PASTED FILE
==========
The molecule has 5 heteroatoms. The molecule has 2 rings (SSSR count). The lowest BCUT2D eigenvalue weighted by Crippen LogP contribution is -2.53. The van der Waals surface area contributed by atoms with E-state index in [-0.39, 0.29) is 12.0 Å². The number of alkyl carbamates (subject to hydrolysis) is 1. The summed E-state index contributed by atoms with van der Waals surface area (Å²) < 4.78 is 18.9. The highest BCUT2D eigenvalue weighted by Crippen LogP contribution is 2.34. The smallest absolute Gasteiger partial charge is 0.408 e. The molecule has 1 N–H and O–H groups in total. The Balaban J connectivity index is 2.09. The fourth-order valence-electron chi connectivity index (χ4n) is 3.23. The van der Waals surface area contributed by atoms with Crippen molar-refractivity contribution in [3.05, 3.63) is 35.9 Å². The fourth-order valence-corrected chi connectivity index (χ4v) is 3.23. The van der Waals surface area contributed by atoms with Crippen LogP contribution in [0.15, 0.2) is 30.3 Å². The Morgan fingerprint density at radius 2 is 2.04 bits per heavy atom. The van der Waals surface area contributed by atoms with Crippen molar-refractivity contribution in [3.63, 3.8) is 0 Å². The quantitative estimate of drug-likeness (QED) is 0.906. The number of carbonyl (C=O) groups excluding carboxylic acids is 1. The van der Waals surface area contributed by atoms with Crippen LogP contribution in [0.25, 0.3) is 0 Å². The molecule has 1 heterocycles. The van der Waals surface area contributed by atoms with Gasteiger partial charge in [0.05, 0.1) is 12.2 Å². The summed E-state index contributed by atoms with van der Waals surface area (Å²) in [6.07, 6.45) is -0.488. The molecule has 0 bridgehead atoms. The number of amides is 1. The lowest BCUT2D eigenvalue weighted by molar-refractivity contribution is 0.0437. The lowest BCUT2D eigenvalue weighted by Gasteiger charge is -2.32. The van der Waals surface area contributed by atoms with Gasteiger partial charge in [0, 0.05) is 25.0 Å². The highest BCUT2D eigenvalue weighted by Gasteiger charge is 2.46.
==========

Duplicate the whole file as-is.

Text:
The molecule has 5 heteroatoms. The molecule has 2 rings (SSSR count). The lowest BCUT2D eigenvalue weighted by Crippen LogP contribution is -2.53. The van der Waals surface area contributed by atoms with E-state index in [-0.39, 0.29) is 12.0 Å². The number of alkyl carbamates (subject to hydrolysis) is 1. The summed E-state index contributed by atoms with van der Waals surface area (Å²) < 4.78 is 18.9. The highest BCUT2D eigenvalue weighted by Crippen LogP contribution is 2.34. The smallest absolute Gasteiger partial charge is 0.408 e. The molecule has 1 N–H and O–H groups in total. The Balaban J connectivity index is 2.09. The fourth-order valence-electron chi connectivity index (χ4n) is 3.23. The van der Waals surface area contributed by atoms with Crippen molar-refractivity contribution in [3.05, 3.63) is 35.9 Å². The fourth-order valence-corrected chi connectivity index (χ4v) is 3.23. The van der Waals surface area contributed by atoms with Crippen LogP contribution in [0.15, 0.2) is 30.3 Å². The Morgan fingerprint density at radius 2 is 2.04 bits per heavy atom. The van der Waals surface area contributed by atoms with Crippen molar-refractivity contribution in [3.63, 3.8) is 0 Å². The quantitative estimate of drug-likeness (QED) is 0.906. The number of carbonyl (C=O) groups excluding carboxylic acids is 1. The van der Waals surface area contributed by atoms with Crippen LogP contribution in [0.25, 0.3) is 0 Å². The molecule has 1 heterocycles. The van der Waals surface area contributed by atoms with Gasteiger partial charge in [0.05, 0.1) is 12.2 Å². The summed E-state index contributed by atoms with van der Waals surface area (Å²) in [6.07, 6.45) is -0.488. The molecule has 0 bridgehead atoms. The number of amides is 1. The lowest BCUT2D eigenvalue weighted by molar-refractivity contribution is 0.0437. The lowest BCUT2D eigenvalue weighted by Gasteiger charge is -2.32. The van der Waals surface area contributed by atoms with Gasteiger partial charge in [0, 0.05) is 25.0 Å². The highest BCUT2D eigenvalue weighted by Gasteiger charge is 2.46.